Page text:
From the VetPartners Experts: Leadership Lessons Learned on the Inca Trail

Sep 18, 2019 at 6:21 pm
Wendy Hauser, DVM

In late May 2019 my family and I hiked the terminal 27 miles of the Inca Trail, ending in Macchu Pichu. As a child, I heard vivid stories of Peru from my father, who grew up in the mountains outside of Lima. This trip was so much more to me than a vacation; it was a way to honor my father’s memory in the place that he most identified with, where he felt most at home.

As we planned this supported trek, I gave little thought to my expectations of our guides. I trusted that they would oversee the logistics of our pre-trek day trips and the three nights on the trail, get us from point to point safely, and provide some education about what we were seeing along the way. The last thing I expected was to observe actively reinforced leadership and clearly articulated mentorship!

Our guide, Edwin, was the best example of a leader that I have encountered. His motivation to help the indigenous population of the Sacred Valley was selfless and authentic. He worked individually with porters, almost all local to the area, to increase their proficiency in English and enhance their interactions with their clients, our group of 12. Edwin continually looked for ways to enhance and develop our assistant guide’s effectiveness, creating space for him to lead and teach us. When an emergency occurred within our group, Edwin calmly and proficiently managed the situation, while understanding and addressing the emotional impact the event had on the rest of us. He was thoughtful, engaging, and transparent in sharing his hopes for the future.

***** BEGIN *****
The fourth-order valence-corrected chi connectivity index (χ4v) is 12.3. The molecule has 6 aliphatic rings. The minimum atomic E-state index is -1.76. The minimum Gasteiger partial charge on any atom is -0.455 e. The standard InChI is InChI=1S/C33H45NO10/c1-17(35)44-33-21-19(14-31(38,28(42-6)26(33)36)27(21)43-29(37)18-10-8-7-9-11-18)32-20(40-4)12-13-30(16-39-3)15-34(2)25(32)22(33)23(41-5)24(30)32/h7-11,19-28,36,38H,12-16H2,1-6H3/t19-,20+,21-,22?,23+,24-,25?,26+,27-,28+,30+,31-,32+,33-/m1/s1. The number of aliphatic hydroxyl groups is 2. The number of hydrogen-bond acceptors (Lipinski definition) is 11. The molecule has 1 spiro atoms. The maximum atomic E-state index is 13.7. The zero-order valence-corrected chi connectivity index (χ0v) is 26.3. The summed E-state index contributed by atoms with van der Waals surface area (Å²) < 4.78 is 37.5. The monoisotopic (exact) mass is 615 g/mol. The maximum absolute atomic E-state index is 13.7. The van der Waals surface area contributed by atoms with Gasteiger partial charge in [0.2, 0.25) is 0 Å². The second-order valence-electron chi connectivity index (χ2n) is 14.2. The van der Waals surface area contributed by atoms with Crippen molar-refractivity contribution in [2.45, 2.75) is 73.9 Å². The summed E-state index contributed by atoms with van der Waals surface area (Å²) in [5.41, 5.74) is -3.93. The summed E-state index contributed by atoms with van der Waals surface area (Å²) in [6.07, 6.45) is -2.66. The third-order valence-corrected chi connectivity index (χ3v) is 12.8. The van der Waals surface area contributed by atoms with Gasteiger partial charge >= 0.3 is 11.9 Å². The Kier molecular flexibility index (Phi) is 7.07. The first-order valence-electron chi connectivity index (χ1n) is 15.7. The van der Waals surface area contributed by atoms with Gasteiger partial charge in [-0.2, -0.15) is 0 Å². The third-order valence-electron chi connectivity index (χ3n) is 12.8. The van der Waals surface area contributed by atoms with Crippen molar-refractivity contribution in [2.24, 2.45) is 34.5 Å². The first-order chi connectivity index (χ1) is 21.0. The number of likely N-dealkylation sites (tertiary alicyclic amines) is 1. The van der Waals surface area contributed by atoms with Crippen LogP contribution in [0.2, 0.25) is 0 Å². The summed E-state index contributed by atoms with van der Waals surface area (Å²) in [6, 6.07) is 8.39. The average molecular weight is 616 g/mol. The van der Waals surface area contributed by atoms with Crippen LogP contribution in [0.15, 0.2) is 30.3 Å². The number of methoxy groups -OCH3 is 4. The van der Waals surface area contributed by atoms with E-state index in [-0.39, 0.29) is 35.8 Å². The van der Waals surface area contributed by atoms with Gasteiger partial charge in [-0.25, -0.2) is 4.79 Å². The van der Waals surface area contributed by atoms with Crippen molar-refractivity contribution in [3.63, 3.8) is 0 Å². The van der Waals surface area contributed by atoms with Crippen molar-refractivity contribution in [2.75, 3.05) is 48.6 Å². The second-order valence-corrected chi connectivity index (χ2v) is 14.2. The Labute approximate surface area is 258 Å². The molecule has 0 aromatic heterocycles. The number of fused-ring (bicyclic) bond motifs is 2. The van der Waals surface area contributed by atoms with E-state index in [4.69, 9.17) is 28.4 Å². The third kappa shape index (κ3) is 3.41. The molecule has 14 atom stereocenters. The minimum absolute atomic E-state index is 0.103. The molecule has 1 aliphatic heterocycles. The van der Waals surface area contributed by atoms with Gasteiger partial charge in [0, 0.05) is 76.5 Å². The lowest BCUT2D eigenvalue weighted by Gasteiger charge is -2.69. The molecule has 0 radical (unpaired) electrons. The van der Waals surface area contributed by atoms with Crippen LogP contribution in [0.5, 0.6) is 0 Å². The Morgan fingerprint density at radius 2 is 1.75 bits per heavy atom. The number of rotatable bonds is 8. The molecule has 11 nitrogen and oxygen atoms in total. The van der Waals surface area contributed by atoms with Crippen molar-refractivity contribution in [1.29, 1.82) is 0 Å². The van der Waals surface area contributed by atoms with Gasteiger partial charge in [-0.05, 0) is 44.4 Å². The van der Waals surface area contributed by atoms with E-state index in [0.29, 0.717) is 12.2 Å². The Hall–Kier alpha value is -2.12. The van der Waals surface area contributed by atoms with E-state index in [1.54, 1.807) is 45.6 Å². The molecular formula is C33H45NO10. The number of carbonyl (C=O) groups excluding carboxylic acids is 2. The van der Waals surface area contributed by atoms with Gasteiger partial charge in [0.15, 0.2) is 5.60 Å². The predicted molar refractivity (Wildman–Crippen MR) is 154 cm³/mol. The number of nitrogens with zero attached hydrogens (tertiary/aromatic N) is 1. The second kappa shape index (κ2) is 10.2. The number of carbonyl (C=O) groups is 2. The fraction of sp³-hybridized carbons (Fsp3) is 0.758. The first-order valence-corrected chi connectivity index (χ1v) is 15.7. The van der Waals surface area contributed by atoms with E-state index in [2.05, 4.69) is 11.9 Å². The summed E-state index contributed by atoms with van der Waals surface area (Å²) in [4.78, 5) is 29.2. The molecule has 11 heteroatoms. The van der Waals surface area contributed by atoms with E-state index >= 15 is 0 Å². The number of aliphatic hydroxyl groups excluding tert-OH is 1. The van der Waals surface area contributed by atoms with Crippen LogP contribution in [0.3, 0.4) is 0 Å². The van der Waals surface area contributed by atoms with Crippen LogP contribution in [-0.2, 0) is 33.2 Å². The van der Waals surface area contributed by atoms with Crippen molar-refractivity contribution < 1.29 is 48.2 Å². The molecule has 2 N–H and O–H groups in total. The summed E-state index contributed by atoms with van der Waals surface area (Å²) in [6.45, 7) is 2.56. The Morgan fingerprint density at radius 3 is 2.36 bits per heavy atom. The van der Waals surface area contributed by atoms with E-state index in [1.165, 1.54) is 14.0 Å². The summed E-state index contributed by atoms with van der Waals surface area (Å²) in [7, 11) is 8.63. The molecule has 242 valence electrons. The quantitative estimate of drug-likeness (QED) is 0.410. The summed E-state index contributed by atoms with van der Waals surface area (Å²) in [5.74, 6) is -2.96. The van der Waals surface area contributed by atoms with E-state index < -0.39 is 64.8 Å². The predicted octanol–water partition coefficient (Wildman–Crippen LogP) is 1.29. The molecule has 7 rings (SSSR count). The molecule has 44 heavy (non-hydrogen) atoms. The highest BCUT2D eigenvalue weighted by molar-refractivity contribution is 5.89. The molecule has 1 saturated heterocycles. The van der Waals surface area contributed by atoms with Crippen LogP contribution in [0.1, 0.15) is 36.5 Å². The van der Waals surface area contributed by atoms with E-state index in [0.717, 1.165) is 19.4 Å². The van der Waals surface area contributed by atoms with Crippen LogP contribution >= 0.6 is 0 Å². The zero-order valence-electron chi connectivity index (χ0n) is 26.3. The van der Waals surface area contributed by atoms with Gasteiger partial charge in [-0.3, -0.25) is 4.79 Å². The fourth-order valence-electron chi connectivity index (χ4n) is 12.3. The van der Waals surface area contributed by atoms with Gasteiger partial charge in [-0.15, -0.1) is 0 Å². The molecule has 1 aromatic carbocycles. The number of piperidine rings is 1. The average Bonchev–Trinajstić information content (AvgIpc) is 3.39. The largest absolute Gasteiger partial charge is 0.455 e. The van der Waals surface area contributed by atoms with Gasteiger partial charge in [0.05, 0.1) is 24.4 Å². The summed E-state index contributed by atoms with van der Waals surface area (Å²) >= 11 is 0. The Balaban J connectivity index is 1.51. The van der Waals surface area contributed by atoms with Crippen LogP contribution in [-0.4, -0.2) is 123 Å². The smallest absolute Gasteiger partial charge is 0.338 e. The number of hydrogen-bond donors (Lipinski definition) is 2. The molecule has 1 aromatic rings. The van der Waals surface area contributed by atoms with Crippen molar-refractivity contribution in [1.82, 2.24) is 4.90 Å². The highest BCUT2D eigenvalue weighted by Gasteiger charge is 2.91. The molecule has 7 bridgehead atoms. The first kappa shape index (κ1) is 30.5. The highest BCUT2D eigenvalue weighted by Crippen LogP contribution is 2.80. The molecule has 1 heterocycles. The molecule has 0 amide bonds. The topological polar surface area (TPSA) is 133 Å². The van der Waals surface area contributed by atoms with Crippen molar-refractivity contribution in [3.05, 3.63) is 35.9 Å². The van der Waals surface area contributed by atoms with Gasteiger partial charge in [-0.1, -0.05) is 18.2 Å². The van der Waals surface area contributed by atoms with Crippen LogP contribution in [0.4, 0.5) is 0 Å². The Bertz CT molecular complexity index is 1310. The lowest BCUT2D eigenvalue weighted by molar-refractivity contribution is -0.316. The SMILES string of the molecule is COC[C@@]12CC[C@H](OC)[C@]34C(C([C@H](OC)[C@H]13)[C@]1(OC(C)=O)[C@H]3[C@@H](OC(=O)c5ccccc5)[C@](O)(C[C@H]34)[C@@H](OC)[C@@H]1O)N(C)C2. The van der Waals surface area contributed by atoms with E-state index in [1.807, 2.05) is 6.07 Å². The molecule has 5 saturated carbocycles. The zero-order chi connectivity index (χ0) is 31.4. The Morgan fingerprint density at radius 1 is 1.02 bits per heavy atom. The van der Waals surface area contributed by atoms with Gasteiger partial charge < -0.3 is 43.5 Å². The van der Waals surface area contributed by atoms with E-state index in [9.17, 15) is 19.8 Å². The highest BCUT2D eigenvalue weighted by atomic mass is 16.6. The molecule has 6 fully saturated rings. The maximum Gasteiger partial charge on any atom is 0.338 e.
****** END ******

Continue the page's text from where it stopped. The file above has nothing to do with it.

I feel privileged that I had the opportunity to watch Edwin as he took a group of 28 porters, one assistant guide, and 12 guests and created a cohesive team in less than seven days! What did Edwin do that was so impactful to his followers? How can those lessons be applied to our businesses to help create cohesive teams and great cultures? Edwin excelled in the following four leadership characteristics:

1: Authenticity

Edwin led from a place of authenticity. He knew who he was and what he believed in. He clearly aligned his personal beliefs and values to the roles of educating and growing each of his followers, including us. At the same time, he was interested in learning and understanding the perspectives of the individuals in the group.